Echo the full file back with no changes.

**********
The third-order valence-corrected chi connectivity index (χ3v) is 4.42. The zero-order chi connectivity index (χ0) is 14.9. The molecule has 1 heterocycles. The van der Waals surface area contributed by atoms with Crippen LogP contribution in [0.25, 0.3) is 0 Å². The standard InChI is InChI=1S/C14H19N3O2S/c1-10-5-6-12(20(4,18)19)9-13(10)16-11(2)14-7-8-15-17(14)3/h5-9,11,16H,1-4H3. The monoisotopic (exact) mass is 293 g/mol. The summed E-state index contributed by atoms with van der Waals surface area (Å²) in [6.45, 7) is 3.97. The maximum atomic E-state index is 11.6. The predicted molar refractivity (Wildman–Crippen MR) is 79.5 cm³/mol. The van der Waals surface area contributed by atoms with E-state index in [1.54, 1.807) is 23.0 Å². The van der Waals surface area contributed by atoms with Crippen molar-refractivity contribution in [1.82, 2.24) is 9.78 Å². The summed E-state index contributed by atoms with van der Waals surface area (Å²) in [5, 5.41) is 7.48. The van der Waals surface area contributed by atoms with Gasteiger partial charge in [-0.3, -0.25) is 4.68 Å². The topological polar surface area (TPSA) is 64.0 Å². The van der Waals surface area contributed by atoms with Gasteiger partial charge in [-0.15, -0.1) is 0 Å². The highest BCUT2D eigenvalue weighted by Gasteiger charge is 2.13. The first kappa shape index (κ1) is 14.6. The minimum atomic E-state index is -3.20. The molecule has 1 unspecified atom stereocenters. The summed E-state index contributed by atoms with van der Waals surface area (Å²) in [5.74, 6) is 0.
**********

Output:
The third-order valence-corrected chi connectivity index (χ3v) is 4.42. The zero-order chi connectivity index (χ0) is 14.9. The molecule has 1 heterocycles. The van der Waals surface area contributed by atoms with Crippen LogP contribution in [0.25, 0.3) is 0 Å². The standard InChI is InChI=1S/C14H19N3O2S/c1-10-5-6-12(20(4,18)19)9-13(10)16-11(2)14-7-8-15-17(14)3/h5-9,11,16H,1-4H3. The monoisotopic (exact) mass is 293 g/mol. The summed E-state index contributed by atoms with van der Waals surface area (Å²) in [6.45, 7) is 3.97. The maximum atomic E-state index is 11.6. The predicted molar refractivity (Wildman–Crippen MR) is 79.5 cm³/mol. The van der Waals surface area contributed by atoms with E-state index in [1.54, 1.807) is 23.0 Å². The van der Waals surface area contributed by atoms with Crippen molar-refractivity contribution in [1.82, 2.24) is 9.78 Å². The summed E-state index contributed by atoms with van der Waals surface area (Å²) in [5, 5.41) is 7.48. The van der Waals surface area contributed by atoms with Gasteiger partial charge in [-0.3, -0.25) is 4.68 Å². The topological polar surface area (TPSA) is 64.0 Å². The van der Waals surface area contributed by atoms with Gasteiger partial charge in [-0.15, -0.1) is 0 Å². The highest BCUT2D eigenvalue weighted by Gasteiger charge is 2.13. The first kappa shape index (κ1) is 14.6. The minimum atomic E-state index is -3.20. The molecule has 1 unspecified atom stereocenters. The summed E-state index contributed by atoms with van der Waals surface area (Å²) in [5.74, 6) is 0.